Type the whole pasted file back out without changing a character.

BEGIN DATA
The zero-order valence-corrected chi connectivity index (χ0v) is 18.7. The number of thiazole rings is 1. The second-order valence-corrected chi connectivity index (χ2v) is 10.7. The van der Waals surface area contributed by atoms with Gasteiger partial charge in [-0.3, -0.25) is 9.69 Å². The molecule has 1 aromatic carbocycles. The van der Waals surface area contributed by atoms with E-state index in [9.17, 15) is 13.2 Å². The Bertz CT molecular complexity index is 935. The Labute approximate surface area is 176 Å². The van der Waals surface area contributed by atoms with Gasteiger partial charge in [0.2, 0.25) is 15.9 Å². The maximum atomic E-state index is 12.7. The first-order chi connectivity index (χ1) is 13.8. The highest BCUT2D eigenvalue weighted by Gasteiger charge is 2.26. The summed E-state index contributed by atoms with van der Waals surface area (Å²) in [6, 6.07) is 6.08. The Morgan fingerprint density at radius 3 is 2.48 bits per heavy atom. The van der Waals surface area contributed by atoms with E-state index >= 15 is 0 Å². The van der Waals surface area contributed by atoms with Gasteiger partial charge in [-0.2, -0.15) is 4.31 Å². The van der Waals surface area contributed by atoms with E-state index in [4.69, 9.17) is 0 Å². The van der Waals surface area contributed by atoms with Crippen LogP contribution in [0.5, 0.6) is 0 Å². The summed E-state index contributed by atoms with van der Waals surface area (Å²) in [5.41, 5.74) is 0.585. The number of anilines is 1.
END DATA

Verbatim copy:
The zero-order valence-corrected chi connectivity index (χ0v) is 18.7. The number of thiazole rings is 1. The second-order valence-corrected chi connectivity index (χ2v) is 10.7. The van der Waals surface area contributed by atoms with Gasteiger partial charge in [-0.3, -0.25) is 9.69 Å². The molecule has 1 aromatic carbocycles. The van der Waals surface area contributed by atoms with E-state index in [9.17, 15) is 13.2 Å². The Bertz CT molecular complexity index is 935. The Labute approximate surface area is 176 Å². The van der Waals surface area contributed by atoms with Gasteiger partial charge in [0.2, 0.25) is 15.9 Å². The maximum atomic E-state index is 12.7. The first-order chi connectivity index (χ1) is 13.8. The highest BCUT2D eigenvalue weighted by Gasteiger charge is 2.26. The summed E-state index contributed by atoms with van der Waals surface area (Å²) in [6, 6.07) is 6.08. The Morgan fingerprint density at radius 3 is 2.48 bits per heavy atom. The van der Waals surface area contributed by atoms with E-state index >= 15 is 0 Å². The van der Waals surface area contributed by atoms with Gasteiger partial charge in [-0.2, -0.15) is 4.31 Å². The van der Waals surface area contributed by atoms with E-state index in [4.69, 9.17) is 0 Å². The van der Waals surface area contributed by atoms with Crippen LogP contribution in [0.5, 0.6) is 0 Å². The summed E-state index contributed by atoms with van der Waals surface area (Å²) in [5.41, 5.74) is 0.585. The number of anilines is 1.